Growth in small enterprises and the private sector is key to solving the unemployment crisis facing South Africa’s youth, German Chancellor Dr Angela Merkel said in a conversation with University of Pretoria (UP) students on Thursday.
Dr Merkel, who was in the country for a one-day official visit, visited UP’s Future Africa campus after meeting with President Cyril Ramaphosa and visiting a local BMW factory earlier in the day. Just over 200 students from across the University’s nine faculties had the once-in-a-lifetime chance to ask the Chancellor any question. And Tukkies grabbed the opportunity with both hands during the open dialogue moderated by political analyst and UP lecturer in the Department of Political Science Dr Sithembile Mbete.
UP Vice-Chancellor and Principal Professor Tawana Kupe, German Chancellor Dr Angela Merkel and Dr Sithembile Mbete on stage as students get ready to ask their questions.
“Dr Merkel, we are so honoured that you could join us for this dialogue and conversation,” Vice-Chancellor and Principal Professor Tawana Kupe said in his opening remarks. “As you know, dialogue and conversation are the heart and soul of any democracy. We’re also grateful you are here for another reason: for your stellar leadership on the global stage in a humane, globalist and inclusive way in addressing the immigration crisis that affects the rest of the world. We’re also happy that you’ve come to forge relationships in South Africa, a key nation on the African continent.”
Chancellor Merkel shared that her love for South Africa, which she initially discovered because of the powerful story of former President Nelson Mandela, is what has kept her coming back to the country. This was her third visit, but her first opportunity to engage with South African students, something she enjoys doing in countries she visits. “Our two countries are rather far away geographically, but 30 years ago when Nelson Mandela was released from prison, this resonated with me. Nelson Mandela was the great personality that not only inspired people and had an impact on their lives in South Africa, but also far beyond the country as well. Many people in Germany were inspired by his example as well.”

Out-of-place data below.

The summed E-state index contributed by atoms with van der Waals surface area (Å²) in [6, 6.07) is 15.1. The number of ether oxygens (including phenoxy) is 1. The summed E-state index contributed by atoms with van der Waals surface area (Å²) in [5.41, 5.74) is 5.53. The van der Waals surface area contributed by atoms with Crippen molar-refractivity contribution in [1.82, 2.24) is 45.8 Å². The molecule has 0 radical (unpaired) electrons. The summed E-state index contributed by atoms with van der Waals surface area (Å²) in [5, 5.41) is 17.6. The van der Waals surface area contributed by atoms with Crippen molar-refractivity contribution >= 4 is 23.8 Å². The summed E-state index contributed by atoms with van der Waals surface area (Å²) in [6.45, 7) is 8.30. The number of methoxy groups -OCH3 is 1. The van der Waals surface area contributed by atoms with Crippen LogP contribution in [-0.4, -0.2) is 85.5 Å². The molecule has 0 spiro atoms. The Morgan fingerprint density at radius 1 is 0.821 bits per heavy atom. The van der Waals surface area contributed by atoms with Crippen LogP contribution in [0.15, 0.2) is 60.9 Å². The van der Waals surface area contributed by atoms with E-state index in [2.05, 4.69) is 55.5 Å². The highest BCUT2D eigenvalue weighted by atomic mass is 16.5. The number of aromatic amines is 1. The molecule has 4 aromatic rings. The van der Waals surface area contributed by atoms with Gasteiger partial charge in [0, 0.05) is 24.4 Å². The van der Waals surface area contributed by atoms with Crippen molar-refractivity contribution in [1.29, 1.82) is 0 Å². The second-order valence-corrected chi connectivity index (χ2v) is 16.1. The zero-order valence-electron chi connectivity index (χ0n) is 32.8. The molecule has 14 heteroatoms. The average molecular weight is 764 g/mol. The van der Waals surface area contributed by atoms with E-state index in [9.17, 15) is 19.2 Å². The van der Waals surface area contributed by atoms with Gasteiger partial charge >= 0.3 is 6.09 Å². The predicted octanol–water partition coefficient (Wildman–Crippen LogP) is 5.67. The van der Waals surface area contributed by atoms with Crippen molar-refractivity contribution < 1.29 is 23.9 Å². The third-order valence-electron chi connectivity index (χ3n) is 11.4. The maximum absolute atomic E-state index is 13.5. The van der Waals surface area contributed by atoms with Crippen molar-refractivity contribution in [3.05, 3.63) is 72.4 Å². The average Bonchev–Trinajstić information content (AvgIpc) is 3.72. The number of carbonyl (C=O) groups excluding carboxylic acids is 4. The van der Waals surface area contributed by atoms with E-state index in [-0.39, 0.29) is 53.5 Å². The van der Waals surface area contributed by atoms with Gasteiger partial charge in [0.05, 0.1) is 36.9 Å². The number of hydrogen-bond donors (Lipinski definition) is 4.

A scientist by trade, Dr Merkel fielded questions ranging from her opinion on interdisciplinary collaboration in academia to how, based on her experience, Eskom might tackle the ‘herculean’ task of becoming an efficient power producer, to a question about specific decisions taken by the German government on the sensitive issue of Israel and Palestine.
While this was Dr Angela Merkel's third visit to South Africa, it was the first opportunity she's had to engage with South African students.
One student asked what role she thinks South Africa will play in the future of Germany, to which Dr Merkel responded: “We just visited the BMW works here in Pretoria. I believe this was the first BMW factory that was built abroad, and I think it works very well. I think that there is huge opportunity for more economic operations, but also for exchanges of students. I offered to South Africa – and that offer was accepted – that every year we receive 12 students in a scholarship programme, and this means you can study for a year in Germany, and experience the country better. We do this with Brazil, Russia, India and now with South Africa. We wish to cooperate more closely in education and professional training, and I think on climate protection too we can do more.”
Dr Merkel added that because South Africa is so popular among Germans as a travel destination, they felt very at home in the country.
UP Student Representative Council President David Kabwa remarked that the Future Africa auditorium was a rather apt setting for this conversation, because it speaks to the future of transdisciplinary research in Africa and aims to tackle some of the continent’s biggest problems. Kabwa asked: “Your background is very much rooted in a variety of disciplines, particularly the sciences. And yet your current role is moving in the exact opposite direction. In a context that we find ourselves where transdisciplinary research is so important, for many South Africans we can’t finish a discipline and go right into another one. Is it possible to be in one discipline, have a bit of a delay, then go into another, yet still be effective?”
UP SRC President David Kabwa.
The Chancellor responded: “I do think this is possible. I myself studied physics, then later on dealt with physical chemistry and a lot more with chemistry later on than with physics. The work of an interdisciplinary researcher is characterised by the fact that he or she must know their discipline very well. I think the huge importance is that you must learn how to learn. That allows you to get into other disciplines. We know from sociology that successful groups are those that work across disciplines. Modern work means more interdisciplinary work. Working in silos is in the past. Digitisation is eradicating those hierarchies and I also think that this is also efficient.”
After South Africa, Dr Merkel’s African visit continued in Angola.
*To watch Chancellor Angela Merkel’s full conversation with University of Pretoria students, click here.